Pilger’s film shows how the private channels whipped up anti-Chavez sentiment to fever pitch, including a montage depicting the president in Nazi uniform. The coup came after an anti-government demonstration was diverted away from its planned route, by shadowy provocateurs, into a clash with Chavez supporters.

At the same time, snipers armed with high-velocity rifles began picking off the anti-government marchers. However, the channels showed pictures of pro-Chavez demonstrators, using the cover of a building at the end of a city bridge to fire handguns, apparently at their opponents.

On-air commentators had no hesitation in blaming the President and his defenders for sixteen deaths, with hundreds more wounded – a version of events also “rubber-stamped”, Pilger pointed out, both by the White House and on US networks.

The film shows three key pictures which were not widely seen at the time, which give the lie to this version of events. One is of a sniper, silhouetted against an advertising hoarding far above the rival demonstrations. A second shows the Chavez supporters cowering on the bridge, trying to keep out of the line of fire, and the third is a ‘top shot’ of the scene which reveals that the road below the bridge, where they were aiming their pistols, was not, in fact, thronged with opposing marchers, but conspicuously empty. They could not have been responsible for the shootings that day, indeed it is clear, Pilger says, that “they were trying to defend themselves”.

The documentary also reveals the channels’ complicity in the coup plot. A bunch of army generals appears on screen, with one reading out a statement condemning the violence and calling on Chavez to resign. But Pilger also includes a clip of the local CNN correspondent, revealing how this mise-en-scene was actually recorded days earlier. The street clash was a put-up job, and the centrepiece of a conspiracy to get rid of the president.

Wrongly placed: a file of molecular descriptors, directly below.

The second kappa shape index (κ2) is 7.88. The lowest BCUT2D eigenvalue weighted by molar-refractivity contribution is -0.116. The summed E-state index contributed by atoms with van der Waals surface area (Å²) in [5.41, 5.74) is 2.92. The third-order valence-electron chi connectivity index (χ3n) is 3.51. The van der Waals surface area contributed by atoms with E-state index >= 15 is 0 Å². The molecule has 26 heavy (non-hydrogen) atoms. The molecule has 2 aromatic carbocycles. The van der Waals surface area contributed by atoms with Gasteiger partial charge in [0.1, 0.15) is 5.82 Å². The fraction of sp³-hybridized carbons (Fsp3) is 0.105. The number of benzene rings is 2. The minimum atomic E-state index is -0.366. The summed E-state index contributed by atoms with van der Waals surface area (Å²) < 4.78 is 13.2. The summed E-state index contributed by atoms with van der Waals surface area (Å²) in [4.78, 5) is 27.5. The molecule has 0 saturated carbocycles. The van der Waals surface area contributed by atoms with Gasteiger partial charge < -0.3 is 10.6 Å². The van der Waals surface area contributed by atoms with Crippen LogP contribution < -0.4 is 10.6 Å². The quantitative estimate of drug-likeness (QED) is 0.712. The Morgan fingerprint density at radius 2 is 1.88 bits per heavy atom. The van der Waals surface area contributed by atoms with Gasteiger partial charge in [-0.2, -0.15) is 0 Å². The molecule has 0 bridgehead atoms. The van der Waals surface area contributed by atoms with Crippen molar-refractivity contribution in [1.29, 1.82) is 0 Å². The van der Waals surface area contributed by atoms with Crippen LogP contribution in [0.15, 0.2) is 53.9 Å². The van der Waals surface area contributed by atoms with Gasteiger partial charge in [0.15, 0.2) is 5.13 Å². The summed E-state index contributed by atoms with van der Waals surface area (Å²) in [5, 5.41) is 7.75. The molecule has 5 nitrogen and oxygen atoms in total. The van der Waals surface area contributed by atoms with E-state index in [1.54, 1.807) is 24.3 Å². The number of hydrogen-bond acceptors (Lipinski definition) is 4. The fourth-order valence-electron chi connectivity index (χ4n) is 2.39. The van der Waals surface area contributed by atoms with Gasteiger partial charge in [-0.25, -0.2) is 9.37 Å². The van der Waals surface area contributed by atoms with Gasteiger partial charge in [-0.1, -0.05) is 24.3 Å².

One of the channels involved, RCTV, failed to get its broadcasting licence renewed, in 2007, a move that intensified criticisms of the Chavez administration from human rights monitors and the media. Washington Post deputy editorial page editor Jackson Diehl called the action an attempt to silence opponents and more “proof” that Chávez is a “dictator”. Wrote Diehl, “Chávez has made clear that his problem with [RCTV
owner Marcel] Granier and RCTV is political”.

However, as the pressure group, Fairness and Accuracy In Reporting (FAIR) pointed out in its magazine Extra!, “Were a similar event to happen in the US, and TV journalists and
executives were caught conspiring with coup plotters, it’s doubtful they would stay out of jail, let alone be allowed to continue to run television stations, as they have in Venezuela”.

When Chávez returned to power, the commercial stations refused to cover the news, airing instead entertainment programmes – in RCTV’s case, the Richard Gere/Julia Roberts movie, Pretty Woman. John Dinges, a former National Public Radio editor turned Columbia University professor, told the radio show, Marketplace: